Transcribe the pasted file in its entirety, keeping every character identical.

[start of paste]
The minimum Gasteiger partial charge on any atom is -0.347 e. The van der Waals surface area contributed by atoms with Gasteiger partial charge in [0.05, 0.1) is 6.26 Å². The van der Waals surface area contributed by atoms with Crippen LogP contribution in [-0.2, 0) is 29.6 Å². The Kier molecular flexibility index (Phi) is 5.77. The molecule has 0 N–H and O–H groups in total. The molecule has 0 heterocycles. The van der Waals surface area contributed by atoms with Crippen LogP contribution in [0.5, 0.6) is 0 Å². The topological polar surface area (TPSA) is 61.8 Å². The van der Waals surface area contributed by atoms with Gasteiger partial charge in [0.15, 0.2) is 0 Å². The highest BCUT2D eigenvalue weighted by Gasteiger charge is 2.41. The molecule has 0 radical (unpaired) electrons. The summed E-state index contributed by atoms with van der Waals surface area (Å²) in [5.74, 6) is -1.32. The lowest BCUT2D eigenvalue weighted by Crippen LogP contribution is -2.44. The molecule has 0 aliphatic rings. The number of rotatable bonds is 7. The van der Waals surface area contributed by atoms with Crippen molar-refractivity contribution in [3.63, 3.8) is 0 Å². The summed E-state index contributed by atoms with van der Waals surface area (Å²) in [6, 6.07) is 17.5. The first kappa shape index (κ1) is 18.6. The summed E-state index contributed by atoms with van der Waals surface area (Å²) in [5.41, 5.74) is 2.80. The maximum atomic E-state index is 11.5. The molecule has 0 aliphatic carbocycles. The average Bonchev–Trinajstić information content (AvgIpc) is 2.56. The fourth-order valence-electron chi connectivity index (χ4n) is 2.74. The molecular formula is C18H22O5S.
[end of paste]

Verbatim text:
The minimum Gasteiger partial charge on any atom is -0.347 e. The van der Waals surface area contributed by atoms with Gasteiger partial charge in [0.05, 0.1) is 6.26 Å². The van der Waals surface area contributed by atoms with Crippen LogP contribution in [-0.2, 0) is 29.6 Å². The Kier molecular flexibility index (Phi) is 5.77. The molecule has 0 N–H and O–H groups in total. The molecule has 0 heterocycles. The van der Waals surface area contributed by atoms with Crippen LogP contribution in [0.5, 0.6) is 0 Å². The topological polar surface area (TPSA) is 61.8 Å². The van der Waals surface area contributed by atoms with Gasteiger partial charge in [0.15, 0.2) is 0 Å². The highest BCUT2D eigenvalue weighted by Gasteiger charge is 2.41. The molecule has 0 radical (unpaired) electrons. The summed E-state index contributed by atoms with van der Waals surface area (Å²) in [5.74, 6) is -1.32. The lowest BCUT2D eigenvalue weighted by Crippen LogP contribution is -2.44. The molecule has 0 aliphatic rings. The number of rotatable bonds is 7. The van der Waals surface area contributed by atoms with Crippen molar-refractivity contribution in [3.63, 3.8) is 0 Å². The summed E-state index contributed by atoms with van der Waals surface area (Å²) in [6, 6.07) is 17.5. The first kappa shape index (κ1) is 18.6. The summed E-state index contributed by atoms with van der Waals surface area (Å²) in [5.41, 5.74) is 2.80. The maximum atomic E-state index is 11.5. The molecule has 0 aliphatic carbocycles. The average Bonchev–Trinajstić information content (AvgIpc) is 2.56. The fourth-order valence-electron chi connectivity index (χ4n) is 2.74. The molecular formula is C18H22O5S.